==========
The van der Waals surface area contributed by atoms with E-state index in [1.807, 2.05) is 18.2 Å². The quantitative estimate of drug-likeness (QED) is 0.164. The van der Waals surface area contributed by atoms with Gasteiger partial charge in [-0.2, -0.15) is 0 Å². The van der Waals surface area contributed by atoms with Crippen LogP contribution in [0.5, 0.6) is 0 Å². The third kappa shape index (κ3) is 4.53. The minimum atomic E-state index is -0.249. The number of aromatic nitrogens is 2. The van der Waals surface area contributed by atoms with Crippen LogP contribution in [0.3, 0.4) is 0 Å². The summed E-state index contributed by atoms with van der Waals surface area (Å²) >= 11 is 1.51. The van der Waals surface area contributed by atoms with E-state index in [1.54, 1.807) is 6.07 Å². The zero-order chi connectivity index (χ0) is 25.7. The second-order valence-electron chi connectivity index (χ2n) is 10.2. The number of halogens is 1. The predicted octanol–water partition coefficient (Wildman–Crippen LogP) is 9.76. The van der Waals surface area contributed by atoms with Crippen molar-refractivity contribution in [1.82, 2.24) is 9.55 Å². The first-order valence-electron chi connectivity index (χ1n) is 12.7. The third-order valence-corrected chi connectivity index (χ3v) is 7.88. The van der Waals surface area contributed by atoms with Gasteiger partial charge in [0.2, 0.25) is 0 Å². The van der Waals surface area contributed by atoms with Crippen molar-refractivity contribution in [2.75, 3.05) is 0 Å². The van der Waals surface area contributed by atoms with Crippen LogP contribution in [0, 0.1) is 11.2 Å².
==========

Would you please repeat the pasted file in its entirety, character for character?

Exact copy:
The van der Waals surface area contributed by atoms with E-state index in [1.807, 2.05) is 18.2 Å². The quantitative estimate of drug-likeness (QED) is 0.164. The van der Waals surface area contributed by atoms with Gasteiger partial charge in [-0.2, -0.15) is 0 Å². The van der Waals surface area contributed by atoms with Crippen LogP contribution in [0.5, 0.6) is 0 Å². The third kappa shape index (κ3) is 4.53. The minimum atomic E-state index is -0.249. The number of aromatic nitrogens is 2. The van der Waals surface area contributed by atoms with Crippen LogP contribution in [0.3, 0.4) is 0 Å². The summed E-state index contributed by atoms with van der Waals surface area (Å²) >= 11 is 1.51. The van der Waals surface area contributed by atoms with E-state index in [1.54, 1.807) is 6.07 Å². The zero-order chi connectivity index (χ0) is 25.7. The second-order valence-electron chi connectivity index (χ2n) is 10.2. The number of halogens is 1. The predicted octanol–water partition coefficient (Wildman–Crippen LogP) is 9.76. The van der Waals surface area contributed by atoms with Crippen molar-refractivity contribution in [1.82, 2.24) is 9.55 Å². The first-order valence-electron chi connectivity index (χ1n) is 12.7. The third-order valence-corrected chi connectivity index (χ3v) is 7.88. The van der Waals surface area contributed by atoms with Gasteiger partial charge in [0.2, 0.25) is 0 Å². The van der Waals surface area contributed by atoms with Crippen molar-refractivity contribution in [2.75, 3.05) is 0 Å². The van der Waals surface area contributed by atoms with Crippen LogP contribution in [0, 0.1) is 11.2 Å².